One reason for this blog is to show how Tarot cards can be used for various applications, including brainstorming. But why Tarot cards?
Because if you have been reading Tarot cards—for whatever purpose—you are already engaged in brainstorming.
[This post first appeared on SynTAROTis.]
When you look at the cards in a spread, and in a specific question, problem or situation, you are relying on those cards to inspire you with a message (or messages) that you can use.
Tarot cards are ideal for brainstorming, as not only do they usually portray evocative story scenes, but mostly also contain several symbols—including that of colour and number—which can serve as "triggers" to thoughts and ideas. Pictures and symbols, which evoke feelings, are the food of "right-brain" thinking.
In addition, most decks come with either a little booklet (the LWB or "little white book") or a book that gives descriptions, phrases and keywords for each card. These can also serve as "triggers", and language is mainly a left-brain function. In this way, the cards help you bring both 'halves' of the brain to bear on the problem.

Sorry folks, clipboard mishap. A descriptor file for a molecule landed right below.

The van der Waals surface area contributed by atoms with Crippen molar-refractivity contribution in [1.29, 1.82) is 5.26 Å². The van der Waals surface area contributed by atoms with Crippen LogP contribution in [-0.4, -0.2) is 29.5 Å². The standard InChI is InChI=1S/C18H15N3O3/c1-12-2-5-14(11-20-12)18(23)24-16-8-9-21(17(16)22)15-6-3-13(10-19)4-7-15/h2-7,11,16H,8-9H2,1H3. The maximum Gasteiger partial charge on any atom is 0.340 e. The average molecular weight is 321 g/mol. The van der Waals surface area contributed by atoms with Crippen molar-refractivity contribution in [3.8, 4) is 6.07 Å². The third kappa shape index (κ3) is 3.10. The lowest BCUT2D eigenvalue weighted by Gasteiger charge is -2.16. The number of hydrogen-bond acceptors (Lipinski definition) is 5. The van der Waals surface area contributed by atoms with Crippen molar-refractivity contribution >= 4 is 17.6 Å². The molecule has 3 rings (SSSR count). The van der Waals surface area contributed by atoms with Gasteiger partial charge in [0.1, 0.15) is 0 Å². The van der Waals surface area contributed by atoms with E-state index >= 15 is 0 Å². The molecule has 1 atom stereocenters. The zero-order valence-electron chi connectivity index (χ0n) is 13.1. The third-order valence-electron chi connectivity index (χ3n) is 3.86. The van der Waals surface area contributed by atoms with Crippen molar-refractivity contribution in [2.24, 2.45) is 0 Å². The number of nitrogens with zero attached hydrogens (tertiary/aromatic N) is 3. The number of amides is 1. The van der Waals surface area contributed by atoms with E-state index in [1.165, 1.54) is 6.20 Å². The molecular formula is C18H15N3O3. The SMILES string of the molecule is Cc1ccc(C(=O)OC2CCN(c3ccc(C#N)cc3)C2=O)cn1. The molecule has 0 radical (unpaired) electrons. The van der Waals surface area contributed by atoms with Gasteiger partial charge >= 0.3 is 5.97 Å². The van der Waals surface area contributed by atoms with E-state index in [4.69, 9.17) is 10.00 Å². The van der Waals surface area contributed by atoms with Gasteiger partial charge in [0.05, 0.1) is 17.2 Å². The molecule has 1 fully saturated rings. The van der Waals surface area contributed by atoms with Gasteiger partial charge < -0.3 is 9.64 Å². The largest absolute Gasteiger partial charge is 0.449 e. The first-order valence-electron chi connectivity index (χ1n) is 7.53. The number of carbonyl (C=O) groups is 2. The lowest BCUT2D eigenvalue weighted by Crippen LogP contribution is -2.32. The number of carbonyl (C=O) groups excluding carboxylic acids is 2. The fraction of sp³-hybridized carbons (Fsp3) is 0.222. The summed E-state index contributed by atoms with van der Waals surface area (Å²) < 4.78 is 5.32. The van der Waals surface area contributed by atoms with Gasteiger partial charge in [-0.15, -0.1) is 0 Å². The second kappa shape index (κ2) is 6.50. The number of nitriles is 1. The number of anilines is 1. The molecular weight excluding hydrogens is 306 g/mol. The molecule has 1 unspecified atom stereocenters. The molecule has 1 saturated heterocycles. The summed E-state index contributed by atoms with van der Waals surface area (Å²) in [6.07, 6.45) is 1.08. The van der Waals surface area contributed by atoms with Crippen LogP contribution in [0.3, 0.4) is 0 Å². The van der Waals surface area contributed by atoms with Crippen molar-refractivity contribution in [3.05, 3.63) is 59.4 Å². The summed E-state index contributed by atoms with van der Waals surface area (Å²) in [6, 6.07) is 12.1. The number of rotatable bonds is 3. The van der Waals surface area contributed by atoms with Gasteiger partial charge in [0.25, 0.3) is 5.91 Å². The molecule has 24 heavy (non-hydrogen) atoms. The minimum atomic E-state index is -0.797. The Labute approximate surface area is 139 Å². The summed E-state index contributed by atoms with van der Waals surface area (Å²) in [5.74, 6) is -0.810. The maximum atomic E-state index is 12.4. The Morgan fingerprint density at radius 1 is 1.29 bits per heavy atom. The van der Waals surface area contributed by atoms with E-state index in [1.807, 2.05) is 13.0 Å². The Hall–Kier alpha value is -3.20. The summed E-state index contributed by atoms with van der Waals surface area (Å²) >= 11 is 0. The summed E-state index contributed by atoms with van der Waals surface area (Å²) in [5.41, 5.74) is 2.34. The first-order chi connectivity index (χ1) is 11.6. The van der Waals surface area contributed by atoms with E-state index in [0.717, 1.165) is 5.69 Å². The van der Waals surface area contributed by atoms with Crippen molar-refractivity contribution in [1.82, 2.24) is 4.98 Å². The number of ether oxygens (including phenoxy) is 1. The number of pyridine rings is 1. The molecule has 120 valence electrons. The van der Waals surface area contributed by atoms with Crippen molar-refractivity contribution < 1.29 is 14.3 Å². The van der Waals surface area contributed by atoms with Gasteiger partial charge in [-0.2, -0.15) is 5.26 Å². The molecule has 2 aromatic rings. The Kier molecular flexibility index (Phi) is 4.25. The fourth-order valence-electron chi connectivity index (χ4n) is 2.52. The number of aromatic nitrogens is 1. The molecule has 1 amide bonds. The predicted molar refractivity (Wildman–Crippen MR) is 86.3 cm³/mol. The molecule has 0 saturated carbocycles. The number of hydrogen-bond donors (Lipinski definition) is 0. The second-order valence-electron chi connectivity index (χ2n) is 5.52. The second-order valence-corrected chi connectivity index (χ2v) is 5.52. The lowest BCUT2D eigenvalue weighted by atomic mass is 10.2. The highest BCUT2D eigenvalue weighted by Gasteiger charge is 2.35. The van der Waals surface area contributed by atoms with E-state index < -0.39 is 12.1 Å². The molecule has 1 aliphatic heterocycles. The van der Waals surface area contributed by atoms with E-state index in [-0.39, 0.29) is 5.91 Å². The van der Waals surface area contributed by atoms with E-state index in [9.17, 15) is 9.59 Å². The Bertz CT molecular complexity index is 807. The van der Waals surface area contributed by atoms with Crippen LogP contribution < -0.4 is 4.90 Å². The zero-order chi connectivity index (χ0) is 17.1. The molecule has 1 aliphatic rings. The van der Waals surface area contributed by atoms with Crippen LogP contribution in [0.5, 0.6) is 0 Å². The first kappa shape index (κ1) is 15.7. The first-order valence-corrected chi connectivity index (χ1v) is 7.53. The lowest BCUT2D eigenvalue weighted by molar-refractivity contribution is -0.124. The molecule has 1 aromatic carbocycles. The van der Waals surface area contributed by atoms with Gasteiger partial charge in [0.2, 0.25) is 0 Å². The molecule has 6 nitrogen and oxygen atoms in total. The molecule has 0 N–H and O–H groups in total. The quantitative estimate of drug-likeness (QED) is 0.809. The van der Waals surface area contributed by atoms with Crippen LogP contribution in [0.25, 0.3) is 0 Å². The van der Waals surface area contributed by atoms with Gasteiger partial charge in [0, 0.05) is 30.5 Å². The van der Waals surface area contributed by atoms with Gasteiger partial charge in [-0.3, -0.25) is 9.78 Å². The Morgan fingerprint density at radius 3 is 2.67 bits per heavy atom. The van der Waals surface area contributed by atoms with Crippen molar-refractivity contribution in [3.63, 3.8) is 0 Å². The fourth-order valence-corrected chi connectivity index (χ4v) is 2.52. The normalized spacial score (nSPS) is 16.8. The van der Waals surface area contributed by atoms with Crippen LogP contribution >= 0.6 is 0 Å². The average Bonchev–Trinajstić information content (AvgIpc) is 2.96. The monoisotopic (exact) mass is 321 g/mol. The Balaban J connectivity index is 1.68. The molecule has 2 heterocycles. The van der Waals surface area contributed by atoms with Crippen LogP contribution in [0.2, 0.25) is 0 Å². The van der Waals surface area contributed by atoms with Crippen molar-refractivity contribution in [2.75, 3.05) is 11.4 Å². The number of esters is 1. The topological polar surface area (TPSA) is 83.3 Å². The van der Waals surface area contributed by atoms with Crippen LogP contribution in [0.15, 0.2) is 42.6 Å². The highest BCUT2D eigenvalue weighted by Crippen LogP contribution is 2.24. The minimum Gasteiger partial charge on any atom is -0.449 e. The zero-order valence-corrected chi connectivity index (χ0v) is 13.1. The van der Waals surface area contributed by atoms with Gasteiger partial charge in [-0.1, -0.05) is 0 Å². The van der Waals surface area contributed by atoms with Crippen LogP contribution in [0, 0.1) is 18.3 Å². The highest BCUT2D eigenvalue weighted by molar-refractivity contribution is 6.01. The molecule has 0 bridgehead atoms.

Tarot cards also force you to use all your creative and imaginative skills, and your analytical skills, to make associations between the cards, the layout (spread), and the question at hand.
The point of brainstorming is to come up with ideas—even, or maybe especially, ideas that you would not normally have thought of in relation to the problem. When you are studying a spread for divinatory purposes, is this not exactly what you are doing? Are you not taking everything you know about a certain card and trying to apply this to its position in a spread? And then looking at the spread, at the "story" it is telling, to help stimulate your or the querent's thoughts towards solutions to a problem?
Whether you are a Tarot reader or a brainstormer, approaching Tarot cards from a brainstorming perspective will add another tool to your kit. And that can only be a good thing!